My Thoughts On This:

Why not let the descendants of the slaves who worked for Georgetown, attend Georgetown for free? Their former slave ancestors worked for FREE, so why should they have to pay to go to there?

Now I do want to commend Georgetown for even opening up about their slave past, apologizing for it, having a Slave Archive and publicly acknowledging their wrongdoing and the history of the school regarding slavery, and even reaching out to their descdancts and attempting to do anything at all for them BUT I’m sorry Georgetown, that’s simply not enough for people who were denied of accumulating generational wealth because they were enslaved by YOUR school.

The Germans paid Holocaust survivors and their families over $90 billion dollars in reparations and last year in 2015 our President, Barack Obama and his administration approved $12 million dollars in aid over the next five years to assist with Holocaust survivors living in America, who apparently make up about 150,000 Jewish American, age 65 and up living below the poverty line. In 1988, President Reagan signed the Civil Liberties Act to compensate more than 100,000 people of Japanese descent who were incarcerated in internment camps during World War II. And we can never forget about the Native Americans who were slaughtered right here in America, who not only get free education at public universities but some tribes get reparations from the government about $40,000 every 5 years to be exact.

So what do all these former oppressed people have in common, they were all paid reparations. The were paid the money they could not make for their current family and future generations because the were being enslaved, tortued or murdered, or all three.

Georgetown could surely fit the bill for anyone of the descendants of slaves that meet the criteria to get into their school, I am sure of it as they are Ivy League.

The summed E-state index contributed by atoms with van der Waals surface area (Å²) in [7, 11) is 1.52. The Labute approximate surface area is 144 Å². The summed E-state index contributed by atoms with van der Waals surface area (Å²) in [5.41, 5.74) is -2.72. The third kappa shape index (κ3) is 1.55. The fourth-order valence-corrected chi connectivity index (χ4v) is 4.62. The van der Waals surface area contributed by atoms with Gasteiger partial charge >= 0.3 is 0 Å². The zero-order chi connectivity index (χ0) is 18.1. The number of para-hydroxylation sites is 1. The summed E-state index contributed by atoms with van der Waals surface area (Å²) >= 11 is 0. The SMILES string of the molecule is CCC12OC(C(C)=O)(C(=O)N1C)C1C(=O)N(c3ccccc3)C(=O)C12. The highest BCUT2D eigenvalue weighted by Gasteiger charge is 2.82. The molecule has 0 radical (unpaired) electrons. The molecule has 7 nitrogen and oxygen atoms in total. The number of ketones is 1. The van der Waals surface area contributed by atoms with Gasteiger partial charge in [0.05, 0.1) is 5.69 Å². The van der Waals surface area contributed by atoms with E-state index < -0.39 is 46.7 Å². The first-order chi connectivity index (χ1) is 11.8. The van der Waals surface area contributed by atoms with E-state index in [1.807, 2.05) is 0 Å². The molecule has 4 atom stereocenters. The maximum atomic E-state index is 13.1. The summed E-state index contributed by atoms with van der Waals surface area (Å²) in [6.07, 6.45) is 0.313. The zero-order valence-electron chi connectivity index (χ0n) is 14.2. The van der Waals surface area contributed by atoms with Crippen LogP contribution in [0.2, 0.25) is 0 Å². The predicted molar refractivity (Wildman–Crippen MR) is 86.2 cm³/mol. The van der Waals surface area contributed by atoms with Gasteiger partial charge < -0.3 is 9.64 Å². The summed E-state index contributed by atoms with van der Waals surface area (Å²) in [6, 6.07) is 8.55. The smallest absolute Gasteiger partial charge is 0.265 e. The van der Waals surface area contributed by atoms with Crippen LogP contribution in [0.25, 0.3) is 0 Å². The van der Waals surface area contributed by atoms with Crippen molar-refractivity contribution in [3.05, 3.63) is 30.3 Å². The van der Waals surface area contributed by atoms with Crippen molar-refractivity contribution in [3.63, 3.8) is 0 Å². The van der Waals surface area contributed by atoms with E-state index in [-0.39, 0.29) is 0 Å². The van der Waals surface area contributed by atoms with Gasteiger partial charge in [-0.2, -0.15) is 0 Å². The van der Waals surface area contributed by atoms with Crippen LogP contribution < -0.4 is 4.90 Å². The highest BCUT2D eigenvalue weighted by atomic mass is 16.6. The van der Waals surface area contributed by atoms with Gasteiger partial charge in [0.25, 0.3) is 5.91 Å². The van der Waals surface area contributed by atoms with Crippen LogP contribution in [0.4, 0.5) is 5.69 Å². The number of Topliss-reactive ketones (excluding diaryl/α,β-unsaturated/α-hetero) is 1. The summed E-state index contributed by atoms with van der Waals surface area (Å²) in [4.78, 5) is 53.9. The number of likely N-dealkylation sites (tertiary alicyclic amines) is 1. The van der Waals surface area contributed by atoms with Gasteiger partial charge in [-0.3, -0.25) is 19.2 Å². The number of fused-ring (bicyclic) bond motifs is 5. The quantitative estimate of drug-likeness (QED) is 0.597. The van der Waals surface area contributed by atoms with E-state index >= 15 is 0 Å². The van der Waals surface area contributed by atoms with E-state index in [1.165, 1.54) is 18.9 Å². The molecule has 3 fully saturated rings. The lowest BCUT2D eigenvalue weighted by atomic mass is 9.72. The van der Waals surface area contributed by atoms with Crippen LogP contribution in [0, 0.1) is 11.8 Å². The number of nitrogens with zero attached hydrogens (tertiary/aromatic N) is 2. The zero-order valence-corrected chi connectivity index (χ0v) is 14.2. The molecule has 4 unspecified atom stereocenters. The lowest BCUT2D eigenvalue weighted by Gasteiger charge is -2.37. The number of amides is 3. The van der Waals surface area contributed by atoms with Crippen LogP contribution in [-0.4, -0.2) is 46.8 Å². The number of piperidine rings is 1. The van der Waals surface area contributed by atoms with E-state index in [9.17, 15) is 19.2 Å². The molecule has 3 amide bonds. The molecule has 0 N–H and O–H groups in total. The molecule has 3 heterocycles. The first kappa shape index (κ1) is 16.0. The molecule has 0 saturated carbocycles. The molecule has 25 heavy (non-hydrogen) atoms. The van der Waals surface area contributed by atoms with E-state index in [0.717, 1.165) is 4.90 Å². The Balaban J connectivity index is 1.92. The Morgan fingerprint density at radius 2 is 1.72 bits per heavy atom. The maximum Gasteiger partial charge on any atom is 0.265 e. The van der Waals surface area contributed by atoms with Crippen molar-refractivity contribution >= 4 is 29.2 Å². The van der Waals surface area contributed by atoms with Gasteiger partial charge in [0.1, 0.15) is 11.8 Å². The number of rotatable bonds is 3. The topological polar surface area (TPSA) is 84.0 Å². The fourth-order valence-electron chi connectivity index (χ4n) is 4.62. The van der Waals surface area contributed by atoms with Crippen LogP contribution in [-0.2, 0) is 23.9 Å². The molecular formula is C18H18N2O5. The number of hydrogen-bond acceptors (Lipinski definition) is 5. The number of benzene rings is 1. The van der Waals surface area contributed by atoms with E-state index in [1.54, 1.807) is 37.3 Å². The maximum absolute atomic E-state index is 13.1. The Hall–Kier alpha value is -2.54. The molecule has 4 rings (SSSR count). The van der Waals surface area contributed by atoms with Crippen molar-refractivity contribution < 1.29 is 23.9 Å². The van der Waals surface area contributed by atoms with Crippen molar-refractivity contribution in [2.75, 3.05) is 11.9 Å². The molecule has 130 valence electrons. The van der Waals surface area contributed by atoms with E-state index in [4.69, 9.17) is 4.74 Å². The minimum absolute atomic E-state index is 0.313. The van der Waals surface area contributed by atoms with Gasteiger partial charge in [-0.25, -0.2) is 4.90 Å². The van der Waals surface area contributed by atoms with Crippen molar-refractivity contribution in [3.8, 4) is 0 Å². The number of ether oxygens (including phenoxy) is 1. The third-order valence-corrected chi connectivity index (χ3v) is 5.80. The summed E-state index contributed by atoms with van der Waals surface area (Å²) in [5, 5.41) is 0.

If I were a descendant of a slave owned by Georgetown University and they told me their would look at my application more closely, I would be like: Wait, so your saying you want me to be indebted on behalf of this school after you already accumulated money from the free slave labor of my ancestors? What part of the game is that? That doesn’t even sound like you are really trying to make amends.

Georgetown can do better and needs to do better.

If they are really trying to make a difference and make good on their slave owning past, then they need to offer free education to the descendants of all of the slaves their school owned, who of course fit the criteria to be accepted into the university.

NOW THAT would be setting the standard for how all of these institutions and corporations who owned slaves should approach the idea of making amends with the descendants of the slaves they owned.

Another thing, I am not sure why the Presidents who facilitated the sale of the 272 slaves in 1838 deserve their name on two buildings at the school? I mean if they sold the slaves because they felt like it was wrong, that is one thing but they sold them to pay off the schools debts. How does that make them deserving of buildings with their names on them?

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    Carma Lynn Henry Westside Gazette Newspaper 545 N.W. 7th Terrace, Fort Lauderdale, Florida 33311 Office: (954) 525-1489 Fax: (954) 525-1861